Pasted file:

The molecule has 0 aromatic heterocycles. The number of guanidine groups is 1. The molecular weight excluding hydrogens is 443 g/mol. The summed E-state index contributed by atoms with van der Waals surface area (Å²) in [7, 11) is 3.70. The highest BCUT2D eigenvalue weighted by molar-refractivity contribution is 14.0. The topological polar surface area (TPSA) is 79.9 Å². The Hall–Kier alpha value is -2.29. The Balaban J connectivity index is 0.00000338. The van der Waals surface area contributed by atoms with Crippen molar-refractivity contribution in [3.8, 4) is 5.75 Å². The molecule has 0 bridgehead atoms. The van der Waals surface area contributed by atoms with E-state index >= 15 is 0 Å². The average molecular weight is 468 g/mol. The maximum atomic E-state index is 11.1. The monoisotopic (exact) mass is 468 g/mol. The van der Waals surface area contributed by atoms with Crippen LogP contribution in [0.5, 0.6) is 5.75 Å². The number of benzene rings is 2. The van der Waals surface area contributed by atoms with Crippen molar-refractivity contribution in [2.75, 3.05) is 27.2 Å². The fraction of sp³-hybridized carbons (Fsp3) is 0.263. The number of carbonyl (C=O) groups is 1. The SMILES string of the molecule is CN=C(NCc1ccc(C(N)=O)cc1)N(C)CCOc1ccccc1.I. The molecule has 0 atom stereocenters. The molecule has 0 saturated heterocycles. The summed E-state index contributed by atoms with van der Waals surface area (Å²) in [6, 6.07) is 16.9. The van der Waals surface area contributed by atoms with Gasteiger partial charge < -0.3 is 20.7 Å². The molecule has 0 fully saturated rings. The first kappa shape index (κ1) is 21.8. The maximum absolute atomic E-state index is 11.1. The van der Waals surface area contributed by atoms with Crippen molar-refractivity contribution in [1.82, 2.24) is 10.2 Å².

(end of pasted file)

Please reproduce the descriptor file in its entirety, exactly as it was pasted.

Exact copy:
The molecule has 0 aromatic heterocycles. The number of guanidine groups is 1. The molecular weight excluding hydrogens is 443 g/mol. The summed E-state index contributed by atoms with van der Waals surface area (Å²) in [7, 11) is 3.70. The highest BCUT2D eigenvalue weighted by molar-refractivity contribution is 14.0. The topological polar surface area (TPSA) is 79.9 Å². The Hall–Kier alpha value is -2.29. The Balaban J connectivity index is 0.00000338. The van der Waals surface area contributed by atoms with Crippen molar-refractivity contribution in [3.8, 4) is 5.75 Å². The molecule has 0 bridgehead atoms. The van der Waals surface area contributed by atoms with E-state index >= 15 is 0 Å². The average molecular weight is 468 g/mol. The maximum atomic E-state index is 11.1. The monoisotopic (exact) mass is 468 g/mol. The van der Waals surface area contributed by atoms with Crippen LogP contribution in [0.5, 0.6) is 5.75 Å². The number of benzene rings is 2. The van der Waals surface area contributed by atoms with Crippen molar-refractivity contribution in [2.75, 3.05) is 27.2 Å². The fraction of sp³-hybridized carbons (Fsp3) is 0.263. The number of carbonyl (C=O) groups is 1. The SMILES string of the molecule is CN=C(NCc1ccc(C(N)=O)cc1)N(C)CCOc1ccccc1.I. The molecule has 0 atom stereocenters. The molecule has 0 saturated heterocycles. The summed E-state index contributed by atoms with van der Waals surface area (Å²) in [6, 6.07) is 16.9. The van der Waals surface area contributed by atoms with Gasteiger partial charge < -0.3 is 20.7 Å². The molecule has 0 fully saturated rings. The first kappa shape index (κ1) is 21.8. The maximum absolute atomic E-state index is 11.1. The van der Waals surface area contributed by atoms with Crippen molar-refractivity contribution in [1.82, 2.24) is 10.2 Å².